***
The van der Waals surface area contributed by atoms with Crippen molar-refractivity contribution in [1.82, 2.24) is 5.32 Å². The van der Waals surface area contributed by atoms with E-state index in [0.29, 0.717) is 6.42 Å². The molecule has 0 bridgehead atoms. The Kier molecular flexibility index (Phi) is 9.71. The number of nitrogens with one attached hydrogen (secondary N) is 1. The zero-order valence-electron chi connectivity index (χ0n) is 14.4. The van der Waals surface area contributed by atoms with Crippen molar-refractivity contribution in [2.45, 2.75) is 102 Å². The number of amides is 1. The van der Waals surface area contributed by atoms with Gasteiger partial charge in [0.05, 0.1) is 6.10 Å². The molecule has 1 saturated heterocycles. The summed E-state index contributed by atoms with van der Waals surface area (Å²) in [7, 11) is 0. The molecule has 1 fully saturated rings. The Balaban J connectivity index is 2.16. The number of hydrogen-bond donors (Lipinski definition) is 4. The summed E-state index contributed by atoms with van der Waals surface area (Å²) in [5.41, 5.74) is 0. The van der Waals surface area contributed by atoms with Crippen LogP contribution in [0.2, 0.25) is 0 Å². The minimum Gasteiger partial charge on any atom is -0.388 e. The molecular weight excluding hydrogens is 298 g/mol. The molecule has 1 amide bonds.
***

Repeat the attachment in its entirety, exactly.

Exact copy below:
The van der Waals surface area contributed by atoms with Crippen molar-refractivity contribution in [1.82, 2.24) is 5.32 Å². The van der Waals surface area contributed by atoms with E-state index in [0.29, 0.717) is 6.42 Å². The molecule has 0 bridgehead atoms. The Kier molecular flexibility index (Phi) is 9.71. The number of nitrogens with one attached hydrogen (secondary N) is 1. The zero-order valence-electron chi connectivity index (χ0n) is 14.4. The van der Waals surface area contributed by atoms with Crippen molar-refractivity contribution in [2.45, 2.75) is 102 Å². The number of amides is 1. The van der Waals surface area contributed by atoms with Gasteiger partial charge in [0.05, 0.1) is 6.10 Å². The molecule has 1 saturated heterocycles. The summed E-state index contributed by atoms with van der Waals surface area (Å²) in [7, 11) is 0. The molecule has 1 fully saturated rings. The Balaban J connectivity index is 2.16. The number of hydrogen-bond donors (Lipinski definition) is 4. The summed E-state index contributed by atoms with van der Waals surface area (Å²) in [5.41, 5.74) is 0. The van der Waals surface area contributed by atoms with Crippen LogP contribution in [0.2, 0.25) is 0 Å². The minimum Gasteiger partial charge on any atom is -0.388 e. The molecular weight excluding hydrogens is 298 g/mol. The molecule has 1 amide bonds.